Yemen: Microfinance projects help women make it
By Ashraf Al-Muraqab, Yemen Times
Women compose 65 to 75 percent of those borrowing money from microfinance projects funded by the Social Development Fund, a major government supporter of the microfinance sector.
Osama Al-Shami, head of the Micro Industries Unit of the Social Development Fund, said these projects and industries differ from one to another in terms of their activities in governorates nationwide.
“The activities include fishery and animal wealth in addition to agricultural and microindustrial activities in the cities,” Al-Shami said.
Many young Yemeni women take advantage of microfinance loans offered by some microfinance corporations in Yemen.
Three years ago, Muna Al-Sabahi opened her own business, which rents out wedding gowns. The income she makes by managing her own business helps to pay her bills.
“After one year, I was able to pay off all the debts that I owed when I embarked on my project,” Al-Sabahi said. “It was one million riyals. The shop also helped me gain some knowledge and broaden my thinking ability. It helps me remember my major in décor design.”
One shop wasn’t enough for Al-Sabahi. So she opened more. She promoted her microfinance project to involve three shops, in which she employed six of her colleagues majoring in décor design.
“I need not have a government job, for I have my private project now,” she said.
Al-Sabahi’s ambitions have not yet been fully realized; she aspires to own a wide range of shops for selling and renting wedding clothing and decorations. She is now taking courses in embroidery and sewing as a side project to go along with her work.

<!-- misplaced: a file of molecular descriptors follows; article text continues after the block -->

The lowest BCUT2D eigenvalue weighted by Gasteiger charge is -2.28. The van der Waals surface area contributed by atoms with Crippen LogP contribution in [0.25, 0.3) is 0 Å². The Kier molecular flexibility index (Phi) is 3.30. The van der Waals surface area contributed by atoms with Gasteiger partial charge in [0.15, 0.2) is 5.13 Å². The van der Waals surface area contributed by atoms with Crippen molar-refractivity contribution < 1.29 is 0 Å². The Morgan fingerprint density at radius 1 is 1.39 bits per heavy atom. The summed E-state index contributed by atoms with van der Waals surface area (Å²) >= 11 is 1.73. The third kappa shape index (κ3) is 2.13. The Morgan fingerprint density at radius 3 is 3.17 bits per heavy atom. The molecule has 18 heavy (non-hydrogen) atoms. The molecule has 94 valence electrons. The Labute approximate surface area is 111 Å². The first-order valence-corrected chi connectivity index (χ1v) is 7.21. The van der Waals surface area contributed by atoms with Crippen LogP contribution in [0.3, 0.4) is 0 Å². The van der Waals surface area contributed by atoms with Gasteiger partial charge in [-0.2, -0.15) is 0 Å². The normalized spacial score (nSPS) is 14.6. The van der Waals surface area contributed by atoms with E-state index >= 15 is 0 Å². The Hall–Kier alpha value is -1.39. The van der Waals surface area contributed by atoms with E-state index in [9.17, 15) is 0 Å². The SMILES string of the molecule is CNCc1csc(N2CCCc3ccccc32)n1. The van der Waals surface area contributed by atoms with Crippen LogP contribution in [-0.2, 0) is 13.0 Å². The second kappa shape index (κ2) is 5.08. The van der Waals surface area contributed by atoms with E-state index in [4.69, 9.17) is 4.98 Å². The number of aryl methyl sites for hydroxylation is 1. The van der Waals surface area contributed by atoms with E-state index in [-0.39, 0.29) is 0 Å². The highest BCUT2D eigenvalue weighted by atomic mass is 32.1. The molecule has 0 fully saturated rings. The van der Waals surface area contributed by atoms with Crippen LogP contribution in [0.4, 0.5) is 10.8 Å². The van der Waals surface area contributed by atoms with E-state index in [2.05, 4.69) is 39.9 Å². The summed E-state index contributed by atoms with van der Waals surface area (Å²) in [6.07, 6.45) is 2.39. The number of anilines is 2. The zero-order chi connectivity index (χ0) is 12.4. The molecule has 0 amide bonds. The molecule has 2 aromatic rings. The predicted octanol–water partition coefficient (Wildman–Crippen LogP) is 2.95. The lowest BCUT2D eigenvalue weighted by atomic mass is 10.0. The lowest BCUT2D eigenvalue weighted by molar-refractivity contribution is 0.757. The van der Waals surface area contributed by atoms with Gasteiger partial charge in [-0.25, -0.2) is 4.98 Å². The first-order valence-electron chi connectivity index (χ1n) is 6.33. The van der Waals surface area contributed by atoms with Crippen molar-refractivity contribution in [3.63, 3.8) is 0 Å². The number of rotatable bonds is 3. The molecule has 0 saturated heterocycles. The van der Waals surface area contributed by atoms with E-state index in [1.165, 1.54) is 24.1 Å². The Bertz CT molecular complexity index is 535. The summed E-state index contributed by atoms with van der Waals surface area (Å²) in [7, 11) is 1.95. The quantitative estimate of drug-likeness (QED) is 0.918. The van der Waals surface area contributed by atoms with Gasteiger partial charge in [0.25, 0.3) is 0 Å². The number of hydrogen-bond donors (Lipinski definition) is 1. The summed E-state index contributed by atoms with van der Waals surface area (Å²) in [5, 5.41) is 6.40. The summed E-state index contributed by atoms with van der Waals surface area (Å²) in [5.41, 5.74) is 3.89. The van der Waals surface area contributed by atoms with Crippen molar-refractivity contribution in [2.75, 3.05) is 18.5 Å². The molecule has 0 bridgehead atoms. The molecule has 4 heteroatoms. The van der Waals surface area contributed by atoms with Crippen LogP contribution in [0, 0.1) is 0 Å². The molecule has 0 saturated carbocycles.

Regarding her work mechanism, she said, “I take second-hand gowns in order to redesign them. Thus, they appear new when selling or renting them. This helps me make a lot of money.”
Hanan Al-Haddad, a commerce college graduate, said she found a way to start her own business despite financial obstacles. She opened a beauty salon in the Shumaila neighborhood of Sana’a.
Through her work, she makes enough money to cover her family expenses. Al-Haddad said the only problem facing youth who want to start their own businesses is lack of financial means.
Mohammed Jobran, a professor at Sana’a University’s Commerce College, said microfinance takes priority in developing countries’ economic agendas. He said micro-projects are essential to combat poverty and unemployment in Yemen.
Jobran said young Yemenis struggle seeking loans because of the guarantees that must be given to banks in order for a loan to be approved. Moreover, interest added by banks to loans cause additional difficulties.